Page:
It may not be easy to pin down exactly what defines great value in an automobile, but knowing that standards typically rise along with price is a great place to start. But just when you begin thinking that luxury cars and SUVs have the toughest job of staying on top due to their hefty MSRP stickers, that suddenly turns out to be not entirely true, for no car is safe from the butcher’s ax when it comes time for Consumer Reports to release its dreaded “Not Top 10.”
From mid-size sedans with asinine ownership costs and low scoring pickup trucks, to cars with horrible fuel economy and abysmal reliability, there is something for everyone on this list, and nothing says “trouble” quite like a damning article from one of America’s most revered test specialists.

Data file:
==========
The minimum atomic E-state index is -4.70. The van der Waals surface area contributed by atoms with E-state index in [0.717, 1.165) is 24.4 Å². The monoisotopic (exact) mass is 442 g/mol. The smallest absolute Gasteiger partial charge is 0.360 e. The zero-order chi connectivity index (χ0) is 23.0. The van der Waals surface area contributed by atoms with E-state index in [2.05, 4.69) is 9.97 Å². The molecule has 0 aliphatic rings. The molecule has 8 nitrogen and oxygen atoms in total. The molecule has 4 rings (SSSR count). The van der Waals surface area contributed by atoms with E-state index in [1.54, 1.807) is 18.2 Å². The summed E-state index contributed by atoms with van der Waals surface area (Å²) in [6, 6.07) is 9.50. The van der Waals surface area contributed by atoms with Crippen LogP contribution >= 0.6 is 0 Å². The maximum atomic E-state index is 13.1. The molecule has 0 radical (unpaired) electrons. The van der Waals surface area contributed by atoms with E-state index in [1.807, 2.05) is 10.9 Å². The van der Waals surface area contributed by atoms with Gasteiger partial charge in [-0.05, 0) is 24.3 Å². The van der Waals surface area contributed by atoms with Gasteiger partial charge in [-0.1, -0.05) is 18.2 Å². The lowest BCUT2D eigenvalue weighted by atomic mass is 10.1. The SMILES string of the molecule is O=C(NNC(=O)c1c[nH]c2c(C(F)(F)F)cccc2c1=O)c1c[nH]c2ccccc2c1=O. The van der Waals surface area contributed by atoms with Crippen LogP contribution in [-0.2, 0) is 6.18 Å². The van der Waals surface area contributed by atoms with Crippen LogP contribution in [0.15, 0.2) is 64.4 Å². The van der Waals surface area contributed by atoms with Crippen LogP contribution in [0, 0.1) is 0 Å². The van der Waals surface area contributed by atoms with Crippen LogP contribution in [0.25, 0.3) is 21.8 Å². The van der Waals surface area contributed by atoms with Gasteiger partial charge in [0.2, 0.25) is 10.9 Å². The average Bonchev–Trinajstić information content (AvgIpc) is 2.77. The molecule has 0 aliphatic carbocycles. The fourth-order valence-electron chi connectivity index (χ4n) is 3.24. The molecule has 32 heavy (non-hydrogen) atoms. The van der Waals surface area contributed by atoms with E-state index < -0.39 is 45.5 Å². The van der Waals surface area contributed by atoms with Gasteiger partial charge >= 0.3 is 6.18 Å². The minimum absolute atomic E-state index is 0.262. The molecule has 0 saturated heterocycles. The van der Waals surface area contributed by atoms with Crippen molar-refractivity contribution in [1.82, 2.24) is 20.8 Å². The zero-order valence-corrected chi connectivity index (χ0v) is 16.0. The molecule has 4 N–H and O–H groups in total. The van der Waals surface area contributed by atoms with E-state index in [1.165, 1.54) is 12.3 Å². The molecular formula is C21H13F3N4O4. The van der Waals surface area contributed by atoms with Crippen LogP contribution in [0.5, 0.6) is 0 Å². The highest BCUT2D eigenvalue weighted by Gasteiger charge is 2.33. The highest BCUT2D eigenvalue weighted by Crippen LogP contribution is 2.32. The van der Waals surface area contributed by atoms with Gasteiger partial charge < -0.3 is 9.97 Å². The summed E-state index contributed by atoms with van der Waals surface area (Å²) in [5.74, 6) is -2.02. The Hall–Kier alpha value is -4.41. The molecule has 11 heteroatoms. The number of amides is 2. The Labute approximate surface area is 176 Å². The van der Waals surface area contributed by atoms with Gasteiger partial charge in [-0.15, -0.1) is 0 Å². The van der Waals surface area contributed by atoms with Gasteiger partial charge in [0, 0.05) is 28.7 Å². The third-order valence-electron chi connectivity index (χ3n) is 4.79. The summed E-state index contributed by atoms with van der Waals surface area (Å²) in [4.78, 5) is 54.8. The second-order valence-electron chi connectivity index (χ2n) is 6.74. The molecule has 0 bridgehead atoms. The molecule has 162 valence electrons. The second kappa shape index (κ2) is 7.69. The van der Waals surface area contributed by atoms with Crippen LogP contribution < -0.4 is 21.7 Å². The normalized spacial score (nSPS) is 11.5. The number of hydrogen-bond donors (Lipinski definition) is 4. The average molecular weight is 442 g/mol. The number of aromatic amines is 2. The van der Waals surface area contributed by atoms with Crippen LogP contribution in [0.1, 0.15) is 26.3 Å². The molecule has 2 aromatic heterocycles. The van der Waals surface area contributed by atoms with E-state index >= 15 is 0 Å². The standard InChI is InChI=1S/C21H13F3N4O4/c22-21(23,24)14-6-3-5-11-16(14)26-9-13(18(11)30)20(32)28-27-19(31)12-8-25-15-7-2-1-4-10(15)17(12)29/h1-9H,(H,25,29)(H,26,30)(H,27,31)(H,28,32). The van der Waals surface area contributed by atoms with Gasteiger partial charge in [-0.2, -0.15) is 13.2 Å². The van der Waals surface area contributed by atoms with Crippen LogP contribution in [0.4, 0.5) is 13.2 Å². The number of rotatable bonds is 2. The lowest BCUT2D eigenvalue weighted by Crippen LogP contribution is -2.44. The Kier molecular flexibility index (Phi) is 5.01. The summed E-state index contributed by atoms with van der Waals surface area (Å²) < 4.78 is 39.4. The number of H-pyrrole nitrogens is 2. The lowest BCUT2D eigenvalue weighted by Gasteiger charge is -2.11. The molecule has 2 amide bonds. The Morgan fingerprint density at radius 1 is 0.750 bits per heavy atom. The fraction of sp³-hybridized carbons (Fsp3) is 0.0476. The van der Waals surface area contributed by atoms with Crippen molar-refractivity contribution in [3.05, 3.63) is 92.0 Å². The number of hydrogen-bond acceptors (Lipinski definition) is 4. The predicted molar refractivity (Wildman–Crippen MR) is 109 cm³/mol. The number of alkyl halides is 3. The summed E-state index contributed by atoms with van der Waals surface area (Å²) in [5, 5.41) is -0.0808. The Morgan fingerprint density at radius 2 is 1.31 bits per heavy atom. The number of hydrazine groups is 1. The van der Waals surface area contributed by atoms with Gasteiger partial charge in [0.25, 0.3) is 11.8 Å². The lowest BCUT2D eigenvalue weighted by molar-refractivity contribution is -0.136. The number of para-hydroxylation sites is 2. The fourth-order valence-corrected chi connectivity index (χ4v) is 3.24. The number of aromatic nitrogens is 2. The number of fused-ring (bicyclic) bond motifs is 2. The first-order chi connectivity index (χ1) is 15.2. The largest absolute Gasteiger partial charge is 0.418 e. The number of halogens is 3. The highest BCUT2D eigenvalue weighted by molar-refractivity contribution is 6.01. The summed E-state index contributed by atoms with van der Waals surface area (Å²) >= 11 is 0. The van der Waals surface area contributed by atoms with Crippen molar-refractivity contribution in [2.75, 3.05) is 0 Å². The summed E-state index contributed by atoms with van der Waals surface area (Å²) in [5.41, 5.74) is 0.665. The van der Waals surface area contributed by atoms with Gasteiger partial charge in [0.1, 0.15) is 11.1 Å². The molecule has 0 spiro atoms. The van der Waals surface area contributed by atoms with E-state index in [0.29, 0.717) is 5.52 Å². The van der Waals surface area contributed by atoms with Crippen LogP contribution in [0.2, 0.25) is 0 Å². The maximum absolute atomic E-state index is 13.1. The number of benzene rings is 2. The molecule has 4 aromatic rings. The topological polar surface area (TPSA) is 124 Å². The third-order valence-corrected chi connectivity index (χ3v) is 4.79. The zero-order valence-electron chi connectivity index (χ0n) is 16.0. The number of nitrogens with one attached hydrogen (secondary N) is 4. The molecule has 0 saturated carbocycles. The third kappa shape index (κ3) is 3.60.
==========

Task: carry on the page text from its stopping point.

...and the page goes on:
Now we aren’t insinuating that all of the vehicles on today’s cheat sheet are complete crap, as many of them have their merits, and even a select few offer some amazing perks that go unrecognized in said “audit.” But Consumer Reports doesn’t hold punches, and if word of rampant recalls or unsatisfied buyers reaches their ears, you bet your ass there is going to be an investigation and full write-up on the matter.
Consumer Reports is kind of like a buyer-based watchdog for the automotive industry, ever on alert for a crappy clunker to rear its ugly head, all while praising the best cars, thus making their style of review a “love it or hate it” kind of bag for auto manufacturers. So in the interest of giving you the facts (regardless of whether you like them or not), here are 10 vehicles that are the epitome of poor value, which surprisingly all come from extremely accomplished automakers.